Plants in every shade of green spill down a hillside toward the ocean, where a group of indigenous people wearing colorful skirts and beaded necklaces await.
I swing my legs over the side of a motorized dinghy and slosh ashore in a small cove as six men beat out a rhythm on drums and gourds.
I can’t believe I’m here, in Panama’s wild and wooly Darien National Park. The 2,240-square-mile expanse is located just 160 miles from Panama City, which bristles with skyscrapers, but it feels like a different world.
It’s hard to get here. Thick vines, towering trees and exotic blooms fight for space in the jungle. Government officials recommend traveling only with a guide because drug traffickers sometimes pass through the region.
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But I’ve come by water. I’m on a weeklong Smithsonian Journeys cruise through Central America aboard Le Bellot, part of the French-based Ponant line. Unlike megaships that boast about amenities like water slides and ziplines, Le Bellot caters to a crowd that would rather listen to lectures on maritime history and biodiversity than participate in a belly flop contest.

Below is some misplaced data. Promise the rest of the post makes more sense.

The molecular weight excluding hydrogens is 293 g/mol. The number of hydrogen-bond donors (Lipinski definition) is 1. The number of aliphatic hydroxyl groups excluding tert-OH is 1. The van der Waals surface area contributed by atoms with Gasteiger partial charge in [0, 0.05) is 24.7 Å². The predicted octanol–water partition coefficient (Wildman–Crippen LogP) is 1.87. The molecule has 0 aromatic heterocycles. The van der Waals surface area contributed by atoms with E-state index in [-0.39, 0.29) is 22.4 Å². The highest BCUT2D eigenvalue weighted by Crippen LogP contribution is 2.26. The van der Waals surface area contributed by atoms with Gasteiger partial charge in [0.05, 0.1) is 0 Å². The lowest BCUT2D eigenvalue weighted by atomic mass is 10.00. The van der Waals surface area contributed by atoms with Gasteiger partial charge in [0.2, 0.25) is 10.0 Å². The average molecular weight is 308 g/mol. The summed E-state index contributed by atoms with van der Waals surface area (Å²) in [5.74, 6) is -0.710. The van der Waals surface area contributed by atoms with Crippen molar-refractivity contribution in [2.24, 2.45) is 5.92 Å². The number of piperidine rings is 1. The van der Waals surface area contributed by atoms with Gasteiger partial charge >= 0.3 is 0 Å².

And that’s fine with me.
Off to a good start
Our cruise began in Colon, Panama, where we boarded along with about 150 other passengers. We’ll finish in Puntarenas, Costa Rica.
So far, we’ve already spent a day on an undeveloped spit of land the size of a large city block in the San Blas Islands.
The islands are scattered like dice over about 100 square miles. Palm trees swayed, crabs scuttled across sand, and a breeze ruffled my hair. My husband and I strolled sandy paths and swam in the gin-clear water. We didn’t need the snorkel equipment the ship handed out – no reef means not much to look at – but we did play in the waves and watch a brief storm blow in while everyone else retreated to the ship.